Moto G4 and Moto G4 Plus Review and more
Posted on: 08/23/2016 07:36 AM

Here a roundup of today's reviews and articles:

Android 7.0 Nougat Released
Cooler Master MasterLiquid Pro 240 Liquid CPU Cooler Review
Final version Zen based 32 core Naples will arrive in Q2 2017
Hardline Watercooling Loop Install using Pacific Cooling Gear
Inno3D GeForce GTX 1060 iChiLL X3 Review
Moto G4 and Moto G4 Plus Review: Quality, Budget Android Handsets
MSI GE72VR Apache Pro (GTX 1060)
Project build: Lunchbox 4 - Part 1

Android 7.0 Nougat Released
Google has completed its five month beta program and is officially releasing Android 7.0 Nougat today. The company will begin rolling it out to select Nexus devices, including the Nexus 5X, Nexus 6P, Nexus 6, Nexus 9, Nexus Player, the Pixel C tablet, and the General Mobile 4G (Android One phone), as an OTA over the next few weeks. The Nexus 5 and 7 (2013) are not eligible for the update.

The LG V20 will be the first new device to ship with Nougat installed. Manufacturers and carriers have not committed to a specific timeline for rolling out updates for existing devices, however. Samsung’s President of Mobile, Koh Dong-jin, revealed in an interview with The Korea Times that the recently released Galaxy Note7 should receive an update perhaps in the next 2-3 months. HTC stated that the HTC 10, HTC One A9, and HTC One M9 will all be receiving Nougat updates, but did not provide any dates, only stating that timing and any additional eligible devices will be announced later.


Read full article @ Anandtech

Cooler Master MasterLiquid Pro 240 Liquid CPU Cooler Review
Cooler Master is a brand reinvented.  For a long time they were one of the top dogs with some of the most popular cases and CPU coolers on the market but at some point sort of lost that luxurious position.  Their reimagining focused mostly around being a company for the “Makers” AKA modders and builders.  Featuring a whole new level of expandability and customization among their product offerings, CM aims to be the brand of modders.   As well as changing their image, CM is now moving past a difficult time in their AiO history and today we’ll be taking a look at their newest offering in that category; the MasterLiquid Pro 240.  This cooler is one of four in the family and is a clear bid to place CM back at the top of the very competitive all in one liquid cooling segment.  Follow along as we find out if this 240mm cooler has what it takes to compete with the best.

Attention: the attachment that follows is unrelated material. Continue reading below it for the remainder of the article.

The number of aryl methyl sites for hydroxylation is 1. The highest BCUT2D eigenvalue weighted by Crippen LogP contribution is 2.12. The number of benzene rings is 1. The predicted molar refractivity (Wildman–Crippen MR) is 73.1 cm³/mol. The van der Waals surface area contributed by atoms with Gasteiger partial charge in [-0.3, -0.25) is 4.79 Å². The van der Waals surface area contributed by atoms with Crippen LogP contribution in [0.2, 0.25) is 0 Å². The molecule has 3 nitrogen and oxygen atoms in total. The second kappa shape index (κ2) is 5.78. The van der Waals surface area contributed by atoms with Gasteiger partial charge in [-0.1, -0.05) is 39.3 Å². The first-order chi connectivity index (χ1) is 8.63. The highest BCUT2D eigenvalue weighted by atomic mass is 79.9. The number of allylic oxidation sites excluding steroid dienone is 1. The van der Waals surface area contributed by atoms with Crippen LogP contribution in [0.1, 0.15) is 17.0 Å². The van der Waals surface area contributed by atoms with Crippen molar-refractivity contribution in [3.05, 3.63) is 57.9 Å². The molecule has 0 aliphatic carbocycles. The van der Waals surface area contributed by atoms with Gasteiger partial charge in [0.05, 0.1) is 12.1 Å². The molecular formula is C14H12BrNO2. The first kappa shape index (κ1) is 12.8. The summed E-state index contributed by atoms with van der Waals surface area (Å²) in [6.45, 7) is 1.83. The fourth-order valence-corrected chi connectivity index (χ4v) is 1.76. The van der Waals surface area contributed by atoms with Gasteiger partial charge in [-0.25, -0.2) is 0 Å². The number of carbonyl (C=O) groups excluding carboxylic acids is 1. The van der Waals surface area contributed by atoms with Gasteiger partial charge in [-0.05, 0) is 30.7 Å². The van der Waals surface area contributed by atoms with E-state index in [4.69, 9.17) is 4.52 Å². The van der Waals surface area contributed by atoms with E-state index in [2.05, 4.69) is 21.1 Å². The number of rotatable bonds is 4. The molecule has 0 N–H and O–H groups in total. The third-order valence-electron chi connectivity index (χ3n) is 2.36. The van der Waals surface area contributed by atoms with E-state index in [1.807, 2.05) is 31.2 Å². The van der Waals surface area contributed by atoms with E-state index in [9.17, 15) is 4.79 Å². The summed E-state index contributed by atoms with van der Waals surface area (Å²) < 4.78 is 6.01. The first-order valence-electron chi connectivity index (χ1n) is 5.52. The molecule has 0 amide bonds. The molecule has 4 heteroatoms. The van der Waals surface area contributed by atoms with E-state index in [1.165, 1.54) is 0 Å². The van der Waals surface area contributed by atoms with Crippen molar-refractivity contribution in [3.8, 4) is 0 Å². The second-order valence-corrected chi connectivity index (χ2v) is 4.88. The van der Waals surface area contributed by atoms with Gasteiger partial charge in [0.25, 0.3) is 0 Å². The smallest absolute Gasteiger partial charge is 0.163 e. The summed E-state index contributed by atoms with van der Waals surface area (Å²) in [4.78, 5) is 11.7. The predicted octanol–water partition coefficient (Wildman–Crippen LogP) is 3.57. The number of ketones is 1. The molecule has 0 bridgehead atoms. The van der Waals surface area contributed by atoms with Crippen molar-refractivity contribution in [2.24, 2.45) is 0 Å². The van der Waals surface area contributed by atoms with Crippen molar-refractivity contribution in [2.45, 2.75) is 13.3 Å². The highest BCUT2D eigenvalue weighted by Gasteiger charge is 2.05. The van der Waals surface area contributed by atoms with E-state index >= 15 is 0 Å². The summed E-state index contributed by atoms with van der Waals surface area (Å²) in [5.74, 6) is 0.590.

Read full article @ ThinkComputers.org

Final version Zen based 32 core Naples will arrive in Q2 2017
According to our well-informed sources the engineering samples were expected in Q4 2016 which starts in October. Remember, we were the first to mention Naples in detail in June 2016. Sometimes AMD calls these products  Alpha versions  but it looks like AMD was able to demonstrate the CPU a bit earlier as it did a public demonstration at the event in San Francisco last week. This could have  been a pre-Alpha version that was stable enough to run.   
The beta version will follow Q1 2017 and this CPU should be the pre-final version before the company goes to initial production. There is another step in between called the final/general sample that is expected in Q2 2017 and  followed by initial production.


Read full article @ Fudzilla

Hardline Watercooling Loop Install using Pacific Cooling Gear